FREMONT, Calif. — Dr. Albert Wang thanks his lucky stars every day that he is able to provide his 23-year-old autistic son with health insurance and not run into medical debt.
As a longtime physician, he has seen the hardship faced by people who have no health insurance coverage, who put off seeing a doctor until their health gets really bad.
But his son, Lawrence, diagnosed at age 3 with moderate to severe autism, has never been without access to health care because he has been on Wang’s employer-sponsored health insurance plan since he was an infant. And but for the sweeping Affordable Care Act (ACA) of 2010, Lawrence would have been kicked off his father’s health plan when he graduated from school last year.
A provision in the ACA that rolled out in September 2010 allows children to remain on their parents’ health insurance plan through their 26th birthday. That provision alone has allowed more than 3 million young adults like Lawrence to have health insurance nationwide, according to the Commonwealth Fund, a leading source of healthcare research.
At the time the ACA was signed into law, some 15 million young adults were uninsured, according to the Department of U.S. Health and Human Services.
A survey by the Commonwealth Fund showed last June that 13.7 million young adults between 19 and 25 stayed on or joined their parents’ health plans in the 12 months ending November 2011. This included 6.6 million who likely would not have been able to do so prior to the passage of the ACA.
The survey also showed that young adults in low- and moderate-income households were most likely not to have health insurance. The lack of insurance had significant health and financial implications for them: 60 percent said they did not get needed health care because of cost and half reported problems paying medical bills or said they were paying off medical debt over time.
Prior to the ACA, Lawrence would have aged out of his father’s health insurance plan when he graduated from school last June. Parents could only cover their children until they turned 19, unless they were disabled, or up to their 24th birthday if they were enrolled in college full time.
Under the ACA, young adults can remain on their parents’ plan up to age 26, even if they are out of school, married or living on their own, if they cannot get health insurance through an employer.
This of course means that young adults “will be free to make choices based on what they want to do, not on where they can get health insurance,” U.S. Health and Human Services Secretary Kathleen Sebelius is quoted as saying.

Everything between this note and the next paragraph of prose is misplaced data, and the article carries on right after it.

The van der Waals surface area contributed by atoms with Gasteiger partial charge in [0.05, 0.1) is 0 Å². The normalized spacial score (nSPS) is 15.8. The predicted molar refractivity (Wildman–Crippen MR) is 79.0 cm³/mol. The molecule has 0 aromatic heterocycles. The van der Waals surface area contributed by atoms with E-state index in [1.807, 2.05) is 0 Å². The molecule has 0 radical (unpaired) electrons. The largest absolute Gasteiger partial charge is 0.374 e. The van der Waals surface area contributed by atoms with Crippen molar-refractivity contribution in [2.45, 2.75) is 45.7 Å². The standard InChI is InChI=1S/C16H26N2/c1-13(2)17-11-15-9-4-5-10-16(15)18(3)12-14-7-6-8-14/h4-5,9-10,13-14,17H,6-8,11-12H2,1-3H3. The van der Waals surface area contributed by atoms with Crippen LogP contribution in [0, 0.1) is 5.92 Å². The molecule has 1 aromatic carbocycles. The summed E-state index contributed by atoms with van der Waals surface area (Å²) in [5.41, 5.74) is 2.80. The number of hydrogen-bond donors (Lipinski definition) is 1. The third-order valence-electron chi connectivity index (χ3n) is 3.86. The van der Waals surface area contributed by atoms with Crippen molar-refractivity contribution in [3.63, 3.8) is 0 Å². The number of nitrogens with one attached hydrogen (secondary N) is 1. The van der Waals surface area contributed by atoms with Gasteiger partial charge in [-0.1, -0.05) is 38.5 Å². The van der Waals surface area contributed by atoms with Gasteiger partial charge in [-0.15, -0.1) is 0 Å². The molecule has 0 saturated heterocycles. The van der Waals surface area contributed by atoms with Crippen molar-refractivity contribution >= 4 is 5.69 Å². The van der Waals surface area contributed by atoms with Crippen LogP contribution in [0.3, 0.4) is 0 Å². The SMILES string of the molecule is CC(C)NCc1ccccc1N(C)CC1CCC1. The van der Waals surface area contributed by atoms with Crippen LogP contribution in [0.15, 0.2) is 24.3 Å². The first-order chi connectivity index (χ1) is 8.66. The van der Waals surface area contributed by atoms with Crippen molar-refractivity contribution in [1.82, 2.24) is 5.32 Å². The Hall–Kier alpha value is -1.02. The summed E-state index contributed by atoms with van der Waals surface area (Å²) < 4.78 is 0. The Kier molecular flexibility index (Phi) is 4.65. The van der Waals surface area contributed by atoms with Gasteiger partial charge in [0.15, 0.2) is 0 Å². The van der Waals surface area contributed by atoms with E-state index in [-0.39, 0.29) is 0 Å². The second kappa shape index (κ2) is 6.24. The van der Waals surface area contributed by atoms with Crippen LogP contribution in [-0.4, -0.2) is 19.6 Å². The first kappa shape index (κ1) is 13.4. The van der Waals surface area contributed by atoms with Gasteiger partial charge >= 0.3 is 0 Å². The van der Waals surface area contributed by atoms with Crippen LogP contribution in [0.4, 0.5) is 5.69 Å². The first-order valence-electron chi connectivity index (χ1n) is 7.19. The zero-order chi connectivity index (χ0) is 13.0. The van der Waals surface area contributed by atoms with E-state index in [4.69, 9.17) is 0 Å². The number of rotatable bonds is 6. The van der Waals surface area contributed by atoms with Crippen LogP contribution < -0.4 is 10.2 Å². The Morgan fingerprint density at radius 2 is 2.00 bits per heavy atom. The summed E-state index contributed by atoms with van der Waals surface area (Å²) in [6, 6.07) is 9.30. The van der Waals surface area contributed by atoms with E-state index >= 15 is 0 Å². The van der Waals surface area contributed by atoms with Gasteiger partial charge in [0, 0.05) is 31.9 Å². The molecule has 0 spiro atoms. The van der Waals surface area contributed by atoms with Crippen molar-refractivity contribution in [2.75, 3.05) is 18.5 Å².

Wang’s eldest daughter, now 27, stayed on his group plan for almost a year after she married.
When Lawrence graduated from school last year, he could have qualified for Medi-Cal, the federal-state funded safety net for low-income people. But Wang said he chose not to enroll him in the program because of the limited number of providers in the network.
“Medi-Cal patients sometimes have to wait for months to see a specialist, and I didn’t want to take that risk,” he said.
Lawrence would not have been able to buy insurance from a private insurer because of his pre-existing health condition. Insurers currently can deny coverage to people with pre-existing health conditions. Starting Jan. 1, 2014, when the health care reform law is fully implemented, insurers will be banned from doing that.
Wang realizes that Lawrence’s autism, which has given him a good ear for music, could keep him from landing a full-time job that provides health benefits. The young man currently works three jobs, each for a few hours a week, and on hourly wages between $10 and $13.
A study in the journal Pediatrics suggests that one in three young adults with autism have no paid job experience years after they graduate from school.
Next year, Wang plans to purchase insurance coverage for his son on Covered California, the online, federally subsidized health care exchange California will launch next January. He wants to insure — literally — the young man’s health and future.
“I will make sure he is covered,” Wang said, adding: “Even when you are young and healthy, it’s best to have insurance. If you get sick or have an accident, the medical bills could be many thousands of dollars.”
This report was made possible by a grant from The California Endowment and is part of New America Media’s series on the Affordable Care Act.